16 May 2012

Loving Chek Jawa to death?

The official response to the spraying for mosquitoes on Chek Jawa has got me thinking.
Now that the exhausting field trips are done, I've had some time to put my thoughts down.

Loving Chek Jawa to Death by Lydia Lim, the Straits Times, 29 Dec 01 was among the first media articles on Chek Jawa after plans to reclaim it was deferred on 20 Dec 2001. At that time, the worry was that Chek Jawa was going to be trampled to death because too many people were visiting. Among the measures taken to manage this, the number of visitors and tour route were controlled.

In 2007, the Chek Jawa boardwalk was completed, allowing lots of people to visit Chek Jawa without trampling on it.

Now it seems, even people on the boardwalk can threaten to love Chek Jawa to death.

It appears that "the large number of visitors including tourists from malaria endemic countries and residents to the island" has led NEA to conduct a regime of spraying at Chek Jawa. They spray bacterial solutions (Bti) and mosquito oil which "cuts off the oxygen to the mosquito larvae" (and ostensibly any other oxygen-breathing organisms in the water). This, NEA says, is because "the population of Anopheles mosquitoes on Pulau Ubin makes it a malaria receptive area". NEA does not consider these measures to constitute use of chemicals at Chek Jawa.

I continue to worry that prolonged use of Bti may impact the biodiversity on Chek Jawa, and possibly make the mosquito problem worse. Some studies suggest that continuous application of Bti over a period of 2-3 years to wetlands may result in an overall decrease of biodiversity. Other have highlighted that Bti may persist in the environment, thus increasing the risk of resistance in mosquitoes, and of a negative impact on non-target insects.

Despite these concerns about Bti, I can understand the authorities feeling forced to take such action at Chek Jawa. I do realise that it is not easy to manage a wild place, juggling biodiversity concerns, the demands to visit and appreciate nature, and myriad issues arising from the wide range of visitors to the area.

Nevertheless, I had the following epiphany resulting from this incident:

Regular scientific biodiversity monitoring is important

To me it seems sensible to have regular scientific biodiversity monitoring for areas which are regularly accessed by large numbers of people and impacted by management measures such as mosquito control. This can potentially give early warning of unexpected 'side effects', and allow tweaks and adjustments to be made before unwanted outcomes are irreversible.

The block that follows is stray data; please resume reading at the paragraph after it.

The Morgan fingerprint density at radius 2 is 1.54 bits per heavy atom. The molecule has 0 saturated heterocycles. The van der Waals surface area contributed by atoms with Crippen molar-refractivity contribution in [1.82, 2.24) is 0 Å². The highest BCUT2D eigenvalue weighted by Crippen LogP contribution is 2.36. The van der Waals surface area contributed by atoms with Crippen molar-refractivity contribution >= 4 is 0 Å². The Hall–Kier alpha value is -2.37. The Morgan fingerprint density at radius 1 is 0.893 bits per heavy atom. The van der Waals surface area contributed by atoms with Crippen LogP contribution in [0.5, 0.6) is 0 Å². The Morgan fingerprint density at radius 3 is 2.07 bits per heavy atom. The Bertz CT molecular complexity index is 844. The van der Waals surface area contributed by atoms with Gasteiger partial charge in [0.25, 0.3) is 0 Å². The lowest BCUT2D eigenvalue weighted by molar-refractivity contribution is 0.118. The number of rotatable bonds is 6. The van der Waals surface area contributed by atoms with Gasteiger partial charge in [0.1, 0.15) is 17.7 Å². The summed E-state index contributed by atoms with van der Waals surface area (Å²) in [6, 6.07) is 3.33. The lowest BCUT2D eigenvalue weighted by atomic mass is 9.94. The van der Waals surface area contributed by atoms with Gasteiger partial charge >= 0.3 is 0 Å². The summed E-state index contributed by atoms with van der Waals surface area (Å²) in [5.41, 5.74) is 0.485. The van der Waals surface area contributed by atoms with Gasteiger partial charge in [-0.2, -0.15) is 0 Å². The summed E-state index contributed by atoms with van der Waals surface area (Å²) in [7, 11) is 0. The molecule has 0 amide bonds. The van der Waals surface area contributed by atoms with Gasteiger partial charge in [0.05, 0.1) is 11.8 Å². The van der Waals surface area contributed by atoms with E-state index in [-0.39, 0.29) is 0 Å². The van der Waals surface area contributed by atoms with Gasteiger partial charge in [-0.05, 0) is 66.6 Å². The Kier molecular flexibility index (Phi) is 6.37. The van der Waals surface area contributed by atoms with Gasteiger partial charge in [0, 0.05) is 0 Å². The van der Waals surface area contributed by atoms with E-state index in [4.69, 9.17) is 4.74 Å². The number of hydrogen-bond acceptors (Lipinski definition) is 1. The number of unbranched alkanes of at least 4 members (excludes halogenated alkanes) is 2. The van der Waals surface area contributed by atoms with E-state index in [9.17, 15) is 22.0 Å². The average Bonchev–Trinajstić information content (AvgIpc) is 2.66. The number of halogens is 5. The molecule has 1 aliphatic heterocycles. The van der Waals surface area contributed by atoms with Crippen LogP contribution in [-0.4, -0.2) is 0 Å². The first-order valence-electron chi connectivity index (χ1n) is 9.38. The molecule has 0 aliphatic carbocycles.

We should not love our best wild places to death

I firmly believe that the public needs to be able to visit and appreciate some of our wild places. This is important because a love for nature is best nurtured through field trips, guided walks and a direct experience. Boardwalks are a great way to allow ordinary people easy access. As a volunteer with the Naked Hermit Crabs, I've personally seen how children (and adults) light up with delight when exploring nature at the boardwalks at Chek Jawa and Pasir Ris. I believe such experiences can help inspire more Singaporeans to appreciate and protect our wild places.

However, large numbers of visitors, as the spraying incident highlights, does seem to lead to inevitable management action that impact the very biodiversity that the boardwalk intends to showcase: like spraying for mosquitoes and other efforts to 'enhance cleanliness'.

Building boardwalks can also have unintended consequences. These facilities make our wild shores more accessible for people who may not know how to interact positively with nature. People who fish irresponsibly, use traps and nets, and litter. Here's some letters from the public about such behaviour on the boardwalks at Berlayar Creek, Changi and Punggol. My experiences is that such behaviour is not as rampant on the boardwalks at Chek Jawa and Sungei Buloh probably because these are regularly patrolled by NParks.

I feel these impacts should be considered when deciding which areas to open to the public, and how the facilities will be managed after they are built. It seems counterproductive to build access and leave their use uncontrolled, resulting in damage to the biodiversity that they are intended to showcase. The Changi Boardwalk is one example. While I know that it was built by URA, I don't seem to be able to find out who is managing it now.

I feel it's also ideal if the best parts of our forests, shores and other wild places be reserved for the wildlife. Otherwise, there is a danger that we will literally love all our wild places to death.

In my opinion, incorporating these principles may help better manage our wild places, and protect them for generations to come. I do hope the authorities will consider these issues.

I have sent a link to this post as a reply to NEA and NParks.


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